the standard Reed-Solomon code RS(255,239). The incoming data is assembled into blocks consisting of 223 bits, and these blocks are encoded to form a 239-bit BCH code word. Eight such 239-bit BCH code words can then be assembled together to form the information vector for the RS(255,239) code word.
In this approach, there is an inner and outer code employed at both the encoder and decoder. Concatenated codes are reasonably effective for both burst and randomly distributed errors and have the benefit of being able to just use the outer RS(255,239) code for compatibility with systems that use the same G.975 RS(255,239) code. The overall performance of the concatenated codes, however, does not meet the performance standards of other useful codes such as product codes.
Product codes have the unique characteristics of not being a single-dimension code as well as allowing iterative decoding in the two dimensions. Product codes form an array of rows and columns (see Figure 5), consisting of payload in two dimensions, and appended check bytes on both the rows and columns.
The general operation consists of checking all rows, then all columns for correctable errors. Anything that can be corrected is corrected, and the process is repeated. Previously uncorrectable errors now become correctable after successive correction sweeps. By evaluating the number of iterations needed, it is possible to deliver excellent random error-correction performance in a reasonable amount of processing time (latency). By an appropriate choice of codes, a good degree of burst error-correction performance can be achieved.
The performance of the above-mentioned codes, in addition to the use of no FEC, is shown in Figure 6, from a view of input BER vs. output BER. Without FEC, the output BER is simply the input BER. With RS(255,239) FEC, an output BER of 10-15 can be achieved from an input BER of 8x10-5. With a RS(255,239)-BCH(239,223) concatenated code, an output BER of 10-15 can be achieved from an input BER of 1.4x10-3. With a BCH(255,239) product code, an output BER of 10-15 can be achieved from an input BER of 7x10-3. The product code is the best performing code, detecting and correcting the most severely errored input signal for a given overhead cost. These BER curves can also be shown in the form of an optical signal-to-noise ratio (OSNR) vs. output BER, which shows that a product code can deliver over 3.5 dB more NECG gain over the traditional G.975 RS(255,239) code and 1.7 dB over concatenated codes with similar overhead.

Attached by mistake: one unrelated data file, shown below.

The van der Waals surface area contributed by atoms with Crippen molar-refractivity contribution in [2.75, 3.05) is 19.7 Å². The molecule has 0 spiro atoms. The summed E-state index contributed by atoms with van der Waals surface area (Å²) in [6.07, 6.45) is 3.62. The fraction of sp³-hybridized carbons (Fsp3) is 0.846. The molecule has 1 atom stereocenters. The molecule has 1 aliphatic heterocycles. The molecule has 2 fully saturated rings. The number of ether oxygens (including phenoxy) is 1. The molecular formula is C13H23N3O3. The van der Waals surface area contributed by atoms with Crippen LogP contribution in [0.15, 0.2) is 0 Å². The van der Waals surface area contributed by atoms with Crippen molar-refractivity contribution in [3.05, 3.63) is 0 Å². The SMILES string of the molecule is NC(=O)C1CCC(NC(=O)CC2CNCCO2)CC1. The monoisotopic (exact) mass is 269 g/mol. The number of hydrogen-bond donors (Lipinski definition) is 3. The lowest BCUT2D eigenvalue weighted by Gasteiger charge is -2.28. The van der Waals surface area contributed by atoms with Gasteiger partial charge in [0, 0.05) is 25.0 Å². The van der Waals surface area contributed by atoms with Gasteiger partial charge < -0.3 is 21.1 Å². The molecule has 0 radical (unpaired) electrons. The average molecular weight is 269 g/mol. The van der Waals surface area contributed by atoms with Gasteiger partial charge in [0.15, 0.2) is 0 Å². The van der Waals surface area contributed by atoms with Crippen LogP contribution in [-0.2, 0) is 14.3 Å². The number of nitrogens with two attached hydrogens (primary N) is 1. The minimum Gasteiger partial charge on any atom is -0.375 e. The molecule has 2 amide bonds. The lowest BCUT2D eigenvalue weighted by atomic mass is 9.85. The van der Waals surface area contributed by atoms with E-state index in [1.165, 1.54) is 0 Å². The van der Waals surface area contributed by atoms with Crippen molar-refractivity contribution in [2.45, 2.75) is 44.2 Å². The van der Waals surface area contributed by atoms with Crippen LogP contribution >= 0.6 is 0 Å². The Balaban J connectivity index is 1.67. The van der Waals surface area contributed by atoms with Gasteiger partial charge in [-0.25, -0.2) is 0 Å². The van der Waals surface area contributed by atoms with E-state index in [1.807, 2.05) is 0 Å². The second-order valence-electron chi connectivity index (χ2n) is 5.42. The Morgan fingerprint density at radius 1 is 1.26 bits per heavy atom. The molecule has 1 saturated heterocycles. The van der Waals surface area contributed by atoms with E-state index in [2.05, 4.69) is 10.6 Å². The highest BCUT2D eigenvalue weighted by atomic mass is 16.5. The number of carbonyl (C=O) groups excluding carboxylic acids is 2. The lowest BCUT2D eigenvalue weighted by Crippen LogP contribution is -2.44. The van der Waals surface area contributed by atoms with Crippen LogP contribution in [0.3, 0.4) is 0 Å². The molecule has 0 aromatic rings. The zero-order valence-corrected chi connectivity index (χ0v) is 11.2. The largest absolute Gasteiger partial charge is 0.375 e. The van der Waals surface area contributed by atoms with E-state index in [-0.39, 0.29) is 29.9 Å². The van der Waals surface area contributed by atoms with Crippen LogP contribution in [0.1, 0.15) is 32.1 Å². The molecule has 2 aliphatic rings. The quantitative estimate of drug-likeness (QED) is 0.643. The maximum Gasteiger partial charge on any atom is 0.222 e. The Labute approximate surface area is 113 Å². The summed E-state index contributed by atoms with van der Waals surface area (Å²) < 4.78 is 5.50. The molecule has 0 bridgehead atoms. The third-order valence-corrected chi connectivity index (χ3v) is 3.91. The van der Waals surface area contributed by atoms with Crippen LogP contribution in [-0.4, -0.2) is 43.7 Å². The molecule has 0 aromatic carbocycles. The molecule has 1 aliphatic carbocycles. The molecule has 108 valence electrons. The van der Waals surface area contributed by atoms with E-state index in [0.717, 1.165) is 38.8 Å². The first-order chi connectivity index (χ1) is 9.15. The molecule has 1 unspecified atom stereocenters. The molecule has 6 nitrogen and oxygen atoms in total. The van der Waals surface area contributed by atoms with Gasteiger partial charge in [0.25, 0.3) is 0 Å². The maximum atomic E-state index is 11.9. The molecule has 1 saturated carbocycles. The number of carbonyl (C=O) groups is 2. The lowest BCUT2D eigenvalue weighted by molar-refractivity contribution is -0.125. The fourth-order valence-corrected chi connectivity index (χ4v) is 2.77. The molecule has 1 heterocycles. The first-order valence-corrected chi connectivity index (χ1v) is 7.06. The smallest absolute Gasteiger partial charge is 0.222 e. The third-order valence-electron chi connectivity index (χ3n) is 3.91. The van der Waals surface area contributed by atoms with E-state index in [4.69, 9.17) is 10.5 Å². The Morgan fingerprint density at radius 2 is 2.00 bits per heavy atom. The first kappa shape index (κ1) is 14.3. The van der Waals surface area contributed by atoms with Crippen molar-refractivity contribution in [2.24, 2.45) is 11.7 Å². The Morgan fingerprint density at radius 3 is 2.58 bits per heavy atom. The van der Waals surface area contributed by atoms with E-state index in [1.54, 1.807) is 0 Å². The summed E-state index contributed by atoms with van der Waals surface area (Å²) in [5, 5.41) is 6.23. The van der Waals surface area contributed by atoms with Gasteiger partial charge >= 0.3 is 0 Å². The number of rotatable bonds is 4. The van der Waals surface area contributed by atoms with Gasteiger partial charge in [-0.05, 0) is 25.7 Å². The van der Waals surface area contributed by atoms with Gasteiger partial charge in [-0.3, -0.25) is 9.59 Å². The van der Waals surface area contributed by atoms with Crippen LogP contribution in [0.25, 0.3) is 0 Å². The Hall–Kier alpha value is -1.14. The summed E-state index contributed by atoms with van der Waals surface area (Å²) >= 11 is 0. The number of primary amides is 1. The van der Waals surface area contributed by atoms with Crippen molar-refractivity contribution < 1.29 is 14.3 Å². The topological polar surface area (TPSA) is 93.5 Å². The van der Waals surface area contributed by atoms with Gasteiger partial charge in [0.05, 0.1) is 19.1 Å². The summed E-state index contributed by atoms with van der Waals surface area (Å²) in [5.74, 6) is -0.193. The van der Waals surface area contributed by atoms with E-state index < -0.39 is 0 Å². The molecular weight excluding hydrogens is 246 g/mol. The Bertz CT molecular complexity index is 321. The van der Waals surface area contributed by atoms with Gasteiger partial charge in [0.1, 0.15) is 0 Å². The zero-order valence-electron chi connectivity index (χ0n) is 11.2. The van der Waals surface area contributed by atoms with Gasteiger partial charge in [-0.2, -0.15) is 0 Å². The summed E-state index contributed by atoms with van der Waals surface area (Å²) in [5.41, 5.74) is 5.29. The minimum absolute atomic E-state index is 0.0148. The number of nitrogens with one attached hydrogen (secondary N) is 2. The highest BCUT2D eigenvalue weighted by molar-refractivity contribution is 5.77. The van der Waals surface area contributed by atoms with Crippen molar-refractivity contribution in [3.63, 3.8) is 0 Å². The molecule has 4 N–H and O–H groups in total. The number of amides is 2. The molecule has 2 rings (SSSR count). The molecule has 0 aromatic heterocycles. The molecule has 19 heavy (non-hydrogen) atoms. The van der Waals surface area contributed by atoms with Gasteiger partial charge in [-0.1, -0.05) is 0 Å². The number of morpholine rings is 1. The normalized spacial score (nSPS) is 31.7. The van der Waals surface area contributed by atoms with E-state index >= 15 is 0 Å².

Optical networks are continually pushing the limits to transfer the most amount of bandwidth in the most cost-effective manner. Networks have been evolving through the use of DWDM and by increasing overall transmission speeds. Core networks have evolved significantly over the past two years, moving from data rates of 2.5 Gbits/sec to 10 Gbits/sec and looking forward soon to 40 Gbits/sec.
The impairments of transmission also increase as the transmission speed increases. In many cases, the impairments increase in a nonlinear fashion, even though the transmission rates are increasing in a linear fashion. The same phenomenon is also true for DWDM systems. FEC becomes vital in these systems, giving the network architect another tool to provide reliable transmissions.
The demands of the optical network will continue to focus on more bandwidth for fewer dollars. To help architects deliver these solutions, FEC will continue to be used. At the same time, there is much work being done to deliver a better FEC solution. FEC will be tailored to meet the needs of the 40-Gbit/sec network, where FEC is critical.
Not only is performance a primary concern, reducing the associated overhead becomes more of a necessity. Optics and optoelectronics will limit the data rate that can be supported in a system. FEC algorithms must take these limitations into account to deliver a usable function to the system and network designer. Future advancements in optics and optoelectronics will allow the use of even stronger FEC codes.
The idea of error detection and correction codes is not new-it is only the application of these codes to next-generation optical networks that is innovative. One of the stronger characteristics of FEC codes is their long history of providing a valuable asset in many types of transmission systems.
Simon Keeton is product-line manager at Vitesse Semiconductor Corp. (Camarillo, CA), and Satish Sridharan and Michael Jarchi are senior members of Vitesse's technical staff. They can be reached at the company's Website, www.vitesse.com.